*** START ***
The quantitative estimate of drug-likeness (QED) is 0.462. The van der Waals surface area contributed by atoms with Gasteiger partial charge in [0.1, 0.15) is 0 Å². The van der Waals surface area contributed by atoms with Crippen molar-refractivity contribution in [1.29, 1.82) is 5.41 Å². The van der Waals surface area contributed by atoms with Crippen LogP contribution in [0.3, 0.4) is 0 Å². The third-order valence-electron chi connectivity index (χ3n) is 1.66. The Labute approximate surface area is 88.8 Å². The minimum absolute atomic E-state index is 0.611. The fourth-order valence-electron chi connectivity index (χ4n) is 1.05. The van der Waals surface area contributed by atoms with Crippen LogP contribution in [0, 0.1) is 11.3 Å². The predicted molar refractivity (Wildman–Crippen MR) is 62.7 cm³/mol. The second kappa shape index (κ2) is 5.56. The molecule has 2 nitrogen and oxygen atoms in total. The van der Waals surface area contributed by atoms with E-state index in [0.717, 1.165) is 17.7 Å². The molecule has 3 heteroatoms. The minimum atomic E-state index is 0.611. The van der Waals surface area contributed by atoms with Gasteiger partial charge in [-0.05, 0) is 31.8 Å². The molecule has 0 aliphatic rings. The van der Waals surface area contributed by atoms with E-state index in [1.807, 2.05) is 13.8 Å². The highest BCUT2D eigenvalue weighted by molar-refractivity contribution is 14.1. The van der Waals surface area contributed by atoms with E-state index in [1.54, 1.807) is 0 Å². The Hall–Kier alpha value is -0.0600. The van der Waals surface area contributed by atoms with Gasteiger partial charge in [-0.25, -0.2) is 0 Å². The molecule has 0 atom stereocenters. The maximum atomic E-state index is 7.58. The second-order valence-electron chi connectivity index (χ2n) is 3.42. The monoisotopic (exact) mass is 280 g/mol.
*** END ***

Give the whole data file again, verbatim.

The quantitative estimate of drug-likeness (QED) is 0.462. The van der Waals surface area contributed by atoms with Gasteiger partial charge in [0.1, 0.15) is 0 Å². The van der Waals surface area contributed by atoms with Crippen molar-refractivity contribution in [1.29, 1.82) is 5.41 Å². The van der Waals surface area contributed by atoms with Crippen LogP contribution in [0.3, 0.4) is 0 Å². The third-order valence-electron chi connectivity index (χ3n) is 1.66. The Labute approximate surface area is 88.8 Å². The minimum absolute atomic E-state index is 0.611. The fourth-order valence-electron chi connectivity index (χ4n) is 1.05. The van der Waals surface area contributed by atoms with Crippen LogP contribution in [0, 0.1) is 11.3 Å². The predicted molar refractivity (Wildman–Crippen MR) is 62.7 cm³/mol. The second kappa shape index (κ2) is 5.56. The molecule has 2 nitrogen and oxygen atoms in total. The van der Waals surface area contributed by atoms with E-state index in [0.717, 1.165) is 17.7 Å². The molecule has 3 heteroatoms. The minimum atomic E-state index is 0.611. The van der Waals surface area contributed by atoms with Gasteiger partial charge in [-0.05, 0) is 31.8 Å². The molecule has 0 aliphatic rings. The van der Waals surface area contributed by atoms with E-state index in [1.807, 2.05) is 13.8 Å². The highest BCUT2D eigenvalue weighted by molar-refractivity contribution is 14.1. The van der Waals surface area contributed by atoms with E-state index in [1.54, 1.807) is 0 Å². The Hall–Kier alpha value is -0.0600. The van der Waals surface area contributed by atoms with Gasteiger partial charge in [-0.25, -0.2) is 0 Å². The molecule has 0 atom stereocenters. The maximum atomic E-state index is 7.58. The second-order valence-electron chi connectivity index (χ2n) is 3.42. The monoisotopic (exact) mass is 280 g/mol.